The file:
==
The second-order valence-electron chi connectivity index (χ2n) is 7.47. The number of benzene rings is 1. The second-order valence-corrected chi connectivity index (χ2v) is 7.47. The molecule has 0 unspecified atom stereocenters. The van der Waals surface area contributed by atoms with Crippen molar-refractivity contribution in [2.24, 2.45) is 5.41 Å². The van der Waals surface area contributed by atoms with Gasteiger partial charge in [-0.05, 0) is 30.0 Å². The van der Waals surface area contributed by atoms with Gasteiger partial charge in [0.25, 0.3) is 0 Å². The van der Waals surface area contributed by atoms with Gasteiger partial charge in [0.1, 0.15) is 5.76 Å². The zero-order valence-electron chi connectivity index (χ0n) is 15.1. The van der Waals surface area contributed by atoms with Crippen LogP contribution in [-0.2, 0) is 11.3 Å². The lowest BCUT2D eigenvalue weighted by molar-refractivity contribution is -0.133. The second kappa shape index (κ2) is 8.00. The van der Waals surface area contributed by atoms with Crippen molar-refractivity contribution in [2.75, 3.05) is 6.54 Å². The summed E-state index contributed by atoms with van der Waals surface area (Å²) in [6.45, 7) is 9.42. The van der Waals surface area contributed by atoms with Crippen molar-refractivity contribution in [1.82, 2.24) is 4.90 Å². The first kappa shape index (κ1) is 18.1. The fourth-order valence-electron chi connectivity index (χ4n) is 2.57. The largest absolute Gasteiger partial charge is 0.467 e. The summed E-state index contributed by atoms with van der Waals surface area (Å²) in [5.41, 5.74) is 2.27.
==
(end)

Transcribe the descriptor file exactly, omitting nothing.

The second-order valence-electron chi connectivity index (χ2n) is 7.47. The number of benzene rings is 1. The second-order valence-corrected chi connectivity index (χ2v) is 7.47. The molecule has 0 unspecified atom stereocenters. The van der Waals surface area contributed by atoms with Crippen molar-refractivity contribution in [2.24, 2.45) is 5.41 Å². The van der Waals surface area contributed by atoms with Gasteiger partial charge in [-0.05, 0) is 30.0 Å². The van der Waals surface area contributed by atoms with Gasteiger partial charge in [0.25, 0.3) is 0 Å². The van der Waals surface area contributed by atoms with Gasteiger partial charge in [0.1, 0.15) is 5.76 Å². The zero-order valence-electron chi connectivity index (χ0n) is 15.1. The van der Waals surface area contributed by atoms with Crippen LogP contribution in [-0.2, 0) is 11.3 Å². The lowest BCUT2D eigenvalue weighted by molar-refractivity contribution is -0.133. The second kappa shape index (κ2) is 8.00. The van der Waals surface area contributed by atoms with Crippen molar-refractivity contribution in [2.75, 3.05) is 6.54 Å². The summed E-state index contributed by atoms with van der Waals surface area (Å²) in [6.45, 7) is 9.42. The van der Waals surface area contributed by atoms with Crippen molar-refractivity contribution in [1.82, 2.24) is 4.90 Å². The first kappa shape index (κ1) is 18.1. The fourth-order valence-electron chi connectivity index (χ4n) is 2.57. The largest absolute Gasteiger partial charge is 0.467 e. The summed E-state index contributed by atoms with van der Waals surface area (Å²) in [5.41, 5.74) is 2.27.